I recommend against ordering any gyros in the R22. They are heavy, expensive, and tend only to last 500 hours when subjected to the vibration of a helicopter. At the safety course, Frank Robinson himself noted that he has been disappointed in the number of R44s with attitude indicators and Garmin 430s that have flown into instrument meteorological conditions (IMC) and not come out. The extra capability does not translate into safety, apparently, but only encourages pilots to take risks with the weather that they should not have. As noted in the Instrument Training section below, one day there will be lightweight glass panels with solid-state attitude reference that will fit into the R22.
I recommend against the optional digital clock. The timer is nice, but the instrument has spectacularly crummy buttons that tend to stop working reliably. You never can be sure whether or not you have been successful in starting the timer.
With the glass cockpits that are offered by every other general aviation aircraft manufacturer except Robinson, the R22 could rise again as an instrument trainer, though the increased weight and therefore stability of the R44 certainly makes learning and checkrides easier. Systems such as those from Aspen Avionics are light and much easier to fly than the World War II-style steam gauges installed by Robinson.
One downside of the T-bar cyclic is that, even with the left side controls removed, the actual cyclic is very close to a passenger's right leg and right arm. A passenger is much more likely to nudge the cyclic accidentally than he or she would be in a Jet Ranger or Hughes 300. A more serious problem is that a passenger might intentionally yank on the cyclic. Social conventions and the wide cockpit would probably prevent a passenger from reaching down between your legs and grabbing the pilot's side Jet Ranger cyclic. A local flight school owner was giving rides at a county fair in an R44. One strong young teenager, when they were in a hover at the end of the 6-minute ride, grabbed the top of the T-bar and shook it, asking "what does this do?" Fortunately he learned the answer before the helicopter rolled over... Consider adding a "this is the control that rolls the helicopter over if you touch it" line to your preflight passenger briefing.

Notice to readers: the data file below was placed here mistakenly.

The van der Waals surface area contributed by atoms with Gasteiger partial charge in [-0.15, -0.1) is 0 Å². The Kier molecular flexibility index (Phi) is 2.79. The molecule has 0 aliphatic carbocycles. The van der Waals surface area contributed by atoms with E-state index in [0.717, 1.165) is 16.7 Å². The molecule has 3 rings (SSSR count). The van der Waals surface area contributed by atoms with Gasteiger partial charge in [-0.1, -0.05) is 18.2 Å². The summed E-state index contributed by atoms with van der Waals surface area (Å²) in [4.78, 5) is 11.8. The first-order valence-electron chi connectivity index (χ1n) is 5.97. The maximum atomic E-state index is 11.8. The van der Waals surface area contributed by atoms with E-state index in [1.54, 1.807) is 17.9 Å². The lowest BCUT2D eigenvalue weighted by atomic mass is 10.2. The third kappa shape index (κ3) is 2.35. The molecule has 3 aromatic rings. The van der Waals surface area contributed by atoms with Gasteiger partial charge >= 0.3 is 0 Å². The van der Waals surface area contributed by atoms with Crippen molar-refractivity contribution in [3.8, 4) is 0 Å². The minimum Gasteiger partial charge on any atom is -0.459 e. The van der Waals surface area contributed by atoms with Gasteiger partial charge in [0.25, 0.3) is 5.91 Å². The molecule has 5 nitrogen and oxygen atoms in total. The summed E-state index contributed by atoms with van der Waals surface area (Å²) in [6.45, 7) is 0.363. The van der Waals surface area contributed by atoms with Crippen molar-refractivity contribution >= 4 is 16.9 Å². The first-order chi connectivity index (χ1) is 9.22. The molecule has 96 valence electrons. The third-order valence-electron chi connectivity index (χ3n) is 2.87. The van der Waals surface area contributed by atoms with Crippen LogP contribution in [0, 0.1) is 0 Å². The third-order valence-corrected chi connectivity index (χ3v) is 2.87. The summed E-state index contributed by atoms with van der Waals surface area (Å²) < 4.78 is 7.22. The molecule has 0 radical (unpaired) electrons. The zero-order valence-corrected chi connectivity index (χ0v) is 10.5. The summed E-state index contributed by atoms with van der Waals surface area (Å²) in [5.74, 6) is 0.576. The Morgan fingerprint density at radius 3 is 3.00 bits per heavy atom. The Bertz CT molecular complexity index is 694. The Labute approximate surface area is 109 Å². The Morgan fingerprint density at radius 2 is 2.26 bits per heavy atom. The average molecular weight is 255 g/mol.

Robinson offers a variety of GPS units as factory-installed options. Unfortunately, these are all placed in a hard-to-see place at the bottom of the radio stack. My R22 came with a Garmin 250XL GPS/Com. In addition to being hard to see while flying, the unit does not have any land database. When your assigned route from the Phoenix Class B tower controller is "follow I-10" and you come up on an 8-way intersection, you will wish that you had the kind of land database that is standard on a handheld GPS or a Garmin 430/530. Much better than any GPS in the radio stack would be a handheld unit on top of the console, suction-cupped to the bubble, or, mounted to a stalk that slots into the door frame. The last one is our mechanic's idea. He backs out some of the factory screws and takes a phenolic block puts it into the steel channel of the pilot's side door frame. Then he takes some slightly longer screws and puts them back through the steel and into the block. Then he mounts a short metal stalk to the phenolic block and the handheld GPS mounts to that (got to worry about vibration if the stalk is more than a few inches long). A handheld or kneeboard Garmin is a vastly more capable unit for VFR flying than anything Garmin sells for panel mounting (the 430/530 series dates back to 1998 and has the slow CPU and limited capabilities that you'd expect from computing equipment of that vintage). The newer handheld Garmins also aren't as counterintuitive and keystroke-intensive as the panel-mount Garmins.